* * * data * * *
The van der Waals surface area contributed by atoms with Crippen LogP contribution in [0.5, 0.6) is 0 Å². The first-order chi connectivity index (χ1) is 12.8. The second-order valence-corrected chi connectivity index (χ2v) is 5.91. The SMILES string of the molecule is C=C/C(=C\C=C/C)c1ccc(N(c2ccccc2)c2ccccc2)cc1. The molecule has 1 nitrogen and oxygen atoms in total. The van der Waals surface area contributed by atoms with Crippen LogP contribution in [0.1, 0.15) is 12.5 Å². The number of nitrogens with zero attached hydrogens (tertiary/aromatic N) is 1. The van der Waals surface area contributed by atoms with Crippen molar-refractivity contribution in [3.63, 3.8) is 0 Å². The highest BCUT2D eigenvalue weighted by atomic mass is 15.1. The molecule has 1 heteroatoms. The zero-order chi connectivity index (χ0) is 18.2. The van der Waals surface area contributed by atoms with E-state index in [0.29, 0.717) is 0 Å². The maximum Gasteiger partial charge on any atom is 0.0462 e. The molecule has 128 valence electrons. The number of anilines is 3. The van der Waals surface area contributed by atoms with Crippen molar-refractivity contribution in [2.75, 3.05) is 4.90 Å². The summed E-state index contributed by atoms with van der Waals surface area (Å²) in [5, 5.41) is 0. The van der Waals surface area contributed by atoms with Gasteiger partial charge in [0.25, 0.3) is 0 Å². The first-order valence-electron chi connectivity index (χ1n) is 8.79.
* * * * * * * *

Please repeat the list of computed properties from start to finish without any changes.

The van der Waals surface area contributed by atoms with Crippen LogP contribution in [0.5, 0.6) is 0 Å². The first-order chi connectivity index (χ1) is 12.8. The second-order valence-corrected chi connectivity index (χ2v) is 5.91. The SMILES string of the molecule is C=C/C(=C\C=C/C)c1ccc(N(c2ccccc2)c2ccccc2)cc1. The molecule has 1 nitrogen and oxygen atoms in total. The van der Waals surface area contributed by atoms with Crippen LogP contribution in [0.1, 0.15) is 12.5 Å². The number of nitrogens with zero attached hydrogens (tertiary/aromatic N) is 1. The van der Waals surface area contributed by atoms with Crippen molar-refractivity contribution in [3.63, 3.8) is 0 Å². The highest BCUT2D eigenvalue weighted by atomic mass is 15.1. The molecule has 1 heteroatoms. The zero-order chi connectivity index (χ0) is 18.2. The van der Waals surface area contributed by atoms with E-state index in [0.29, 0.717) is 0 Å². The maximum Gasteiger partial charge on any atom is 0.0462 e. The molecule has 128 valence electrons. The number of anilines is 3. The van der Waals surface area contributed by atoms with Crippen molar-refractivity contribution in [2.75, 3.05) is 4.90 Å². The summed E-state index contributed by atoms with van der Waals surface area (Å²) in [5, 5.41) is 0. The van der Waals surface area contributed by atoms with Gasteiger partial charge in [0.25, 0.3) is 0 Å². The first-order valence-electron chi connectivity index (χ1n) is 8.79.